TO: Joint Procedure Committee
FROM: Mike Hagburg
RE: Rule 4, N.D.R.Civ.P., Persons Subject to Jurisdiction - Process - Service
During its April meeting, the Committee drafted proposed amendments to Rule 4 to be submitted with the Committee's report on commencement of actions. Committee member Larry Boschee expressed concern that the proposed amendments allowed people commencing actions too much time to serve their complaints after filing. Staff was directed to research whether states using commencement by filing have implemented any rules to encourage timely service of the complaint.
Staff found that most of the states that use commencement by filing have imposed a 120-day service time limit rule similar to that found in the federal rules. Two states, Iowa and Massachusetts, use a 90-day service deadline and the District of Columbia and Vermont use a 60-day service deadline. On the other hand, Oklahoma has a 180-day service deadline and Idaho and Ohio allow six months for service.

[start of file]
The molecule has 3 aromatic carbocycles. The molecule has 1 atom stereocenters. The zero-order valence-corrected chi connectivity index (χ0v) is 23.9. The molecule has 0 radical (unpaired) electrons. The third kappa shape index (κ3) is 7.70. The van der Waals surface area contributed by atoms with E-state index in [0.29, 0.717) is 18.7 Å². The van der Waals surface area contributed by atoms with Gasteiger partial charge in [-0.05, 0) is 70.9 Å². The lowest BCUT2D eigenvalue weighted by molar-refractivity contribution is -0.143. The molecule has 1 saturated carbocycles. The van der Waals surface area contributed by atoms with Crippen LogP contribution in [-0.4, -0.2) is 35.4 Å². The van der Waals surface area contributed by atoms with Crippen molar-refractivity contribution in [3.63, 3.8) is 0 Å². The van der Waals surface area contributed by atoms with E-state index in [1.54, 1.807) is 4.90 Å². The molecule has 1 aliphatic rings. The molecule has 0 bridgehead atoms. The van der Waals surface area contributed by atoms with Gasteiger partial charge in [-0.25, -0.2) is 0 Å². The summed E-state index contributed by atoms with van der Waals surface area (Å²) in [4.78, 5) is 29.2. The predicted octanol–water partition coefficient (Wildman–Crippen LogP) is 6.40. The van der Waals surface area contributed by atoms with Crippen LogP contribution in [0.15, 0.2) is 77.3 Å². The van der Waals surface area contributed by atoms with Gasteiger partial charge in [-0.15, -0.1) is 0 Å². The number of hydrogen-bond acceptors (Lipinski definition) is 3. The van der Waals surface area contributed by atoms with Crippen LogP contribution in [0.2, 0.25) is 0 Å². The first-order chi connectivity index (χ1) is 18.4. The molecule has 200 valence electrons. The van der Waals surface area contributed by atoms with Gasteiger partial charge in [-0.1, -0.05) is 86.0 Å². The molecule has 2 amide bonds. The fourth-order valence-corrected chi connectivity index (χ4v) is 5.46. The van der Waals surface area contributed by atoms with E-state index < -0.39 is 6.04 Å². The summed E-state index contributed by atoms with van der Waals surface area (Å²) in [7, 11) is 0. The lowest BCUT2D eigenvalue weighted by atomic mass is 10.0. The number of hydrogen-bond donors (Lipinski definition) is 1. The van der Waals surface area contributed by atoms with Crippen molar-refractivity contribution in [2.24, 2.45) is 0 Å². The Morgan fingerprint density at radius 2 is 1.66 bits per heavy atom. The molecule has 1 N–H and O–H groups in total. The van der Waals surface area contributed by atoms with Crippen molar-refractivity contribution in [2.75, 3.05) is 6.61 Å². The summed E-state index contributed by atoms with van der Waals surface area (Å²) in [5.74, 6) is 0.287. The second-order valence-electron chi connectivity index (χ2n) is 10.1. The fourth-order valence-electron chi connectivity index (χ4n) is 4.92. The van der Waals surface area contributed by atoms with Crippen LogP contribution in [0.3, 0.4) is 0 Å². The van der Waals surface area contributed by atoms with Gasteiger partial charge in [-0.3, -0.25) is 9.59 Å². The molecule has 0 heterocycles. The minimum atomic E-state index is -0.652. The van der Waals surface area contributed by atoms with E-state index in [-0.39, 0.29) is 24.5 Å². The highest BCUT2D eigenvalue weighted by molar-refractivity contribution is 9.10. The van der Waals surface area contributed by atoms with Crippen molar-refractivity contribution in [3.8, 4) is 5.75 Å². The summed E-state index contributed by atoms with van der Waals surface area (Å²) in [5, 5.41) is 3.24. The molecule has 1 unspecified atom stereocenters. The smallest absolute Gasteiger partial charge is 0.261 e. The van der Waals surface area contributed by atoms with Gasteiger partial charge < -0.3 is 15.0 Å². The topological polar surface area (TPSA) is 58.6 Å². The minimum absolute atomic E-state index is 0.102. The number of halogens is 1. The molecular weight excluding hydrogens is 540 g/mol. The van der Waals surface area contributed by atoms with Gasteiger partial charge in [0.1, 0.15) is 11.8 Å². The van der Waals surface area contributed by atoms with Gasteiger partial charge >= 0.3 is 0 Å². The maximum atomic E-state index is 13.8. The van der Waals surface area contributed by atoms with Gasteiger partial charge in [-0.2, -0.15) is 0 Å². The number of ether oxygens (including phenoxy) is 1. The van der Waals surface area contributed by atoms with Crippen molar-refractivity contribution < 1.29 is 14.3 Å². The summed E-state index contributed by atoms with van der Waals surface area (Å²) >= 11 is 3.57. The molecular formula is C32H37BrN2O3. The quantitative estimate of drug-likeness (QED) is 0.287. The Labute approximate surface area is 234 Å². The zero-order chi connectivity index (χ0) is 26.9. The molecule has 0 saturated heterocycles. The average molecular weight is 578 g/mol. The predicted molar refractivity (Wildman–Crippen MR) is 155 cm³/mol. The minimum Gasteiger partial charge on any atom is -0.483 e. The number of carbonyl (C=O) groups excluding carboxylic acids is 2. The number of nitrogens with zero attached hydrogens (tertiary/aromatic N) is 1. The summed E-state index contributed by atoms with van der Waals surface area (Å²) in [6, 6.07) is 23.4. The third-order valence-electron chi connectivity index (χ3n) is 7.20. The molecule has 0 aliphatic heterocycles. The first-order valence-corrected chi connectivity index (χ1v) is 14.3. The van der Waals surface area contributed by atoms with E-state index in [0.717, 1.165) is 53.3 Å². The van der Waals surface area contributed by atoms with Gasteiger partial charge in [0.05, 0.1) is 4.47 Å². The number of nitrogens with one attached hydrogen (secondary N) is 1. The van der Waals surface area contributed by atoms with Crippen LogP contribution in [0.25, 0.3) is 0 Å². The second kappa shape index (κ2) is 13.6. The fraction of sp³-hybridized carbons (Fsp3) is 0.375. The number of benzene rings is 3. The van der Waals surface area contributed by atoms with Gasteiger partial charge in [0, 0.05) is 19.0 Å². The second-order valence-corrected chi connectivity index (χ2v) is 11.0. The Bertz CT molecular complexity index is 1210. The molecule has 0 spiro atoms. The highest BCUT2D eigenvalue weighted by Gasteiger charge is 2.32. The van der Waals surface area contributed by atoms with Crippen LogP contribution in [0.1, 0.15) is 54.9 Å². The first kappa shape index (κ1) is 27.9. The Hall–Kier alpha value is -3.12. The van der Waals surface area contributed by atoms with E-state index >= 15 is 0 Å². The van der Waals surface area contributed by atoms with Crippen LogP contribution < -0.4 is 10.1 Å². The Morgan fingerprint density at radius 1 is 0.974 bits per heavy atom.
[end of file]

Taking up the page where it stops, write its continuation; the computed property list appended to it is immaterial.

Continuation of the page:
As for nearby states, Wyoming has no deadline for service of the complaint, but under Wyo.R.Civ.P. 3, if service is not made within 60 days of filing, the action is considered commenced on the date of service rather than the date of filing. In Montana, R.Civ.P. 4E allows plaintiffs three years after filing to serve the complaint. Copies of these rules are attached.
Under 8th Circuit precedent, determining whether a plaintiff had good cause not to meet Fed.R.Civ.P. 4(m)'s 120-day service requirement is a discretionary question for the district court and a decision on whether this requirement can be waived in a given case will only be reversed when there is abuse of discretion. See Adams v. Allied Signal Gen. Aviation Avionics, 74 F.3d 882 (8th Cir. 1996).